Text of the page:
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A script for PAM to keep track of who is logging in and out of a system.

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Login-notification is a shell script that can be run by PAM to monitor logins/logouts on a PAM-enabled system (i.e. most Linux distributions) by sending an email to a designated address every time a user logs in or out. This includes logins through sudo.

Please note that the script is intended for system administrators who are already well-versed in a Linux command line. The author will gladly provide reasonable amounts of help, but please note that the script is shared as a courtesy to the community, not as a commitment to maintain or support it. If the author is busy, you may very well be on your own.

IMPORTANT: Do not rely on this script if you don't generally trust your system administrators. The root user can easily disable it, and anyone who controls the network, or either email account used to send or receive notifications, can also easily make sure that notifications are not delivered. This script may be used as a piece in a bigger security puzzle, but cannot guarantee that notifications are delivered if a user with too much control over your system or network wants to circumvent it.


  1. An account at an SSL-enabled outgoing mail server (SMTP), typically an email account.

  2. An email account to receive the notifications. It can be the same one as in step 1.


1. Place the script on the server.

As a root user, you should be able to copy/paste this into your terminal.

mkdir -p /opt
cd /opt
git clone
cd login-notification
cp login-notification.example.json login-notification.json

2. Create a configure file (JSON).

Open /opt/login-notification/login-notification.json with your favorite editor and replace the example values with true values.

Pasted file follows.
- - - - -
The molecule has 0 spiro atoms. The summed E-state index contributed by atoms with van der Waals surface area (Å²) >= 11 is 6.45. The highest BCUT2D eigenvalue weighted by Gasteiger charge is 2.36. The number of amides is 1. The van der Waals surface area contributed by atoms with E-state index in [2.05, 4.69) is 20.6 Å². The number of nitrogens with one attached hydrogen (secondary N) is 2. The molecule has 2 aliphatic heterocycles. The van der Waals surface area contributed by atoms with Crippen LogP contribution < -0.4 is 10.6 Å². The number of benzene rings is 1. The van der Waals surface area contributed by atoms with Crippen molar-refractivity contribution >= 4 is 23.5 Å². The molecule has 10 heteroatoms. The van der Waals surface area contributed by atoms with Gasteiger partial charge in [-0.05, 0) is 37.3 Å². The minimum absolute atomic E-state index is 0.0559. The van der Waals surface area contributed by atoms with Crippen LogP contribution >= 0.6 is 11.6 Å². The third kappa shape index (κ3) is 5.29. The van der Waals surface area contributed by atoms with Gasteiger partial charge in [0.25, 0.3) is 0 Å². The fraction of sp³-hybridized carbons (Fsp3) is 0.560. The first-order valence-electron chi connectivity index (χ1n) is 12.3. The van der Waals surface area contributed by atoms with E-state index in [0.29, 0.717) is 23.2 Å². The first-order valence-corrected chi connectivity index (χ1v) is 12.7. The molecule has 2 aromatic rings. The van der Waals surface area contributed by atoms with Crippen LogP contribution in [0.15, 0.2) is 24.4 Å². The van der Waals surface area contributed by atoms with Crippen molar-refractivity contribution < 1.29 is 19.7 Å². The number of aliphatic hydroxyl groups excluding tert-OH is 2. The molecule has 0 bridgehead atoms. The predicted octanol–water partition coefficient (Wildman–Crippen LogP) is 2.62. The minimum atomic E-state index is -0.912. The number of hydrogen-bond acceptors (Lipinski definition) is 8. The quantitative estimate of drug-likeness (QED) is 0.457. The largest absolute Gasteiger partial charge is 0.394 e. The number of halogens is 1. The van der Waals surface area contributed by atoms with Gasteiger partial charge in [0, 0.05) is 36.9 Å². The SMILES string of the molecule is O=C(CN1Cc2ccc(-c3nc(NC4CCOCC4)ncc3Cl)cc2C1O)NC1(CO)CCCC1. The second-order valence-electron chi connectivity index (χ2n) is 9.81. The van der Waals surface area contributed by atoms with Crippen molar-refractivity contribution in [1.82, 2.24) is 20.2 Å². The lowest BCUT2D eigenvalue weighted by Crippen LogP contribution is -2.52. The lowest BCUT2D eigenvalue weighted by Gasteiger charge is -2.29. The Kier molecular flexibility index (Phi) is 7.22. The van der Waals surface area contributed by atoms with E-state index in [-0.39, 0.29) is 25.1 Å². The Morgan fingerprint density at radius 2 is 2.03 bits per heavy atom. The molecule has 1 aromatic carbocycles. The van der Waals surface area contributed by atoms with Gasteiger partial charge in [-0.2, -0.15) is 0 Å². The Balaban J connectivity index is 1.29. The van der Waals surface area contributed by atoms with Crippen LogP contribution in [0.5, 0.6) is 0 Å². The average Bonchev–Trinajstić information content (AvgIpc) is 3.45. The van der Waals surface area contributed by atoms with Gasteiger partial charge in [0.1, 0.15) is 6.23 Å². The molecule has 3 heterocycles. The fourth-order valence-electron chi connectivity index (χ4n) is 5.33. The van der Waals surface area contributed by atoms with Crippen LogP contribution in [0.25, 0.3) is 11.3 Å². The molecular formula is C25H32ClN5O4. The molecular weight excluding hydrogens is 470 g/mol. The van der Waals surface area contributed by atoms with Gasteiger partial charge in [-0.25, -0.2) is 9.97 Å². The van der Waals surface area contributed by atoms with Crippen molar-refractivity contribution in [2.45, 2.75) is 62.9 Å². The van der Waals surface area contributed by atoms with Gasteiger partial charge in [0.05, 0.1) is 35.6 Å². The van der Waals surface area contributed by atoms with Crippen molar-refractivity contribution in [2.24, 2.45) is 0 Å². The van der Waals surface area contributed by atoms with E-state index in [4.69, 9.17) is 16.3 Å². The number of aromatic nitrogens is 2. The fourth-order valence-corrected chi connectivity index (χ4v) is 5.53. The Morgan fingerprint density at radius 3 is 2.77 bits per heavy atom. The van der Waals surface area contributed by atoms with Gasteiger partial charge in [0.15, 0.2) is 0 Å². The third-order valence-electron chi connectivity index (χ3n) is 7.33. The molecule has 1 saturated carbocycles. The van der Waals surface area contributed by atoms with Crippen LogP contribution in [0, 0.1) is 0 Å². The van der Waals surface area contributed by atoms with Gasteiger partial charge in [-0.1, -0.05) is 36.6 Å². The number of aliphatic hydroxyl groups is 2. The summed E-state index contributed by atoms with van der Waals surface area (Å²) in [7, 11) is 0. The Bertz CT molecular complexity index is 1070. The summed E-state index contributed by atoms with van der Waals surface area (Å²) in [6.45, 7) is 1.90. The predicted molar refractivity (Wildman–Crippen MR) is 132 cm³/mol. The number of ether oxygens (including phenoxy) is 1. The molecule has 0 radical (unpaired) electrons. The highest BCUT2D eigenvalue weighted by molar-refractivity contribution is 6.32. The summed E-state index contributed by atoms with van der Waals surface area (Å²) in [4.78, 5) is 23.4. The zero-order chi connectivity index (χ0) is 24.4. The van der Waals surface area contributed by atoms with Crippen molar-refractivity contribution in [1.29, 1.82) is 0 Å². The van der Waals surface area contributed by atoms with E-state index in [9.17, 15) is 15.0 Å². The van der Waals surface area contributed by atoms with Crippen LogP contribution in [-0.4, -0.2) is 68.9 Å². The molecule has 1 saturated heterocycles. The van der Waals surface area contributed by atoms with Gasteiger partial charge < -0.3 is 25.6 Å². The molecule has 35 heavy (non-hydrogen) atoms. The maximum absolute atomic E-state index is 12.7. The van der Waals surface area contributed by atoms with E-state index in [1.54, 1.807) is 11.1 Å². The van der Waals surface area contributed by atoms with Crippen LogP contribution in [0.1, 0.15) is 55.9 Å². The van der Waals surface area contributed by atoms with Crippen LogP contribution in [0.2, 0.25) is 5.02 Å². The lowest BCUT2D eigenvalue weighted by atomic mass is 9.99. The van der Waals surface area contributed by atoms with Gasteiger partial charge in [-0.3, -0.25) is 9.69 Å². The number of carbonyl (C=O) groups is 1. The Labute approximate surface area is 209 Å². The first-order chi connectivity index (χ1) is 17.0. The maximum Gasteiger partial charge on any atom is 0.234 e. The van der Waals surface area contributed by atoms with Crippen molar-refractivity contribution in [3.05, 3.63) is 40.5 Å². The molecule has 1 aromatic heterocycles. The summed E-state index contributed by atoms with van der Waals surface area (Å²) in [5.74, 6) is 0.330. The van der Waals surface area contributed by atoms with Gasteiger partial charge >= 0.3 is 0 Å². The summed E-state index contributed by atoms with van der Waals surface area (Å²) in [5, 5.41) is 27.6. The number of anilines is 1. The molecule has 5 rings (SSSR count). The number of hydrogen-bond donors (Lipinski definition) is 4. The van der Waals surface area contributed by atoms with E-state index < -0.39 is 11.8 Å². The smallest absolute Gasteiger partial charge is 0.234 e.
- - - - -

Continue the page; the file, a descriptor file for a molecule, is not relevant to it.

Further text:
3. Set up PAM to run the script with the config file when a session is started.

First, test the script by simply running it.

/opt/login-notification/login-notification /opt/login-notification/login-notification.json

You should receive the notification via email. It is normal that the PAM_* variables are all empty when you run it from a command line.

On a Debian-based system (Ubuntu, for example), open /etc/pam.d/common-session and add this line above the others:

session optional /opt/login-notification/login-notification /opt/login-notification/login-notification.json

Even if you're not running a Debian-based system, odds are that the location is the same. By all means let me know if the path is different on your system.

You don't have to restart anything. At this point you should receive an email when you log in, whether through SSH, the login prompt on the physical system or when using sudo.

A conceivably insane idea is to change "session optional" to "session required" in the PAM-line above. This will make the login fail if the script fails to fully execute. This will render your system entirely inaccessible if the script fails for any reason and should never be done unless you can fully restore the system, including its data, without notice.